The Cold Chain Is Heating Up

The Cold Chain Is Heating Up

The growth of online grocery shopping has created a cold storage shortage and is forcing warehouses to scale up rapidly.

This expansion is far from cheap but is required to store increasingly larger quantities of fresh products. The article illustrates how new societal trends trigger new logistics challenges.

Video Spotlight: Managing the Cold Chain

This post is based on the LA Times article, All That Online Grocery Shopping Is Causing a Cold Storage Shortage, by R. Vincent, July 7, 2019, and the YouTube video Best Practices: Managing the Cold Chain, by Thermo King Europe, November 8, 2016. Image source: Shutterstock/Marian Weyo.

Discussion Questions:

1. What is the “cold chain”?

Guidance: The cold chain is essentially a refrigerated supply chain. Fresh, perishable products are kept at a constant, low temperature from production/harvest to storage to retail and sometimes to consumption. Transportation of the cool cargo is also temperature-controlled. Cold chain logistics requires special technologies and equipment to maintain the right temperature during all stages of production and distribution.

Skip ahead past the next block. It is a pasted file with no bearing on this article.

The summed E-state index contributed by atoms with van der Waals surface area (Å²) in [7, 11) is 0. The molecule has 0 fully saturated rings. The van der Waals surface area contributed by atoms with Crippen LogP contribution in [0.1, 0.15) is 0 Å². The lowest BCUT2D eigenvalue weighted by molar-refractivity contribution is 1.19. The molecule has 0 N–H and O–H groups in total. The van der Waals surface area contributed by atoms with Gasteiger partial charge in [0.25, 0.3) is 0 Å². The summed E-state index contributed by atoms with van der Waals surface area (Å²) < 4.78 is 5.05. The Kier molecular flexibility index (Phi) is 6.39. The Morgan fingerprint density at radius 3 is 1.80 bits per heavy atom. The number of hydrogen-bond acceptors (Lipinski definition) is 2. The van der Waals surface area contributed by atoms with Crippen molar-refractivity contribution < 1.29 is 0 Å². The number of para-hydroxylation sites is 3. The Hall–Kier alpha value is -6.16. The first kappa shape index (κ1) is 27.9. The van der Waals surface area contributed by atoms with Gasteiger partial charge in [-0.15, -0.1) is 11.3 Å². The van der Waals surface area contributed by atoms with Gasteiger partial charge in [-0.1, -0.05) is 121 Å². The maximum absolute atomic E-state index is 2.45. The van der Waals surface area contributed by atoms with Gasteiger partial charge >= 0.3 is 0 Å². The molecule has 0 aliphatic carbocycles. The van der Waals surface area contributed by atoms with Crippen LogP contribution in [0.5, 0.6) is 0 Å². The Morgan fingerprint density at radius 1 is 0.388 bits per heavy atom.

2. What are the factors that have contributed to a higher demand for cold storage?

Guidance: Factors include growth in online grocery shopping and prepared meal services, increased imports and exports of fresh products, demographics, consumer preferences for preservative-free foods, and the trend to outsource storage and distribution in the food industry.

3. From an environmental perspective, is the “aversion to chemical food preservatives” consistent with increased refrigeration?

Guidance: It is a trade-off. Consumers who prefer preservative-free foods also tend to favor organic produce and meats. These preferences reduce the use of potentially toxic chemicals and pollutants in food production, but they also promote the demand for refrigeration units that contain chemicals emitting greenhouse gases. This is in addition to the pollution caused by increased traffic to and from warehouses. Efforts to “green” the cold chain are ongoing.


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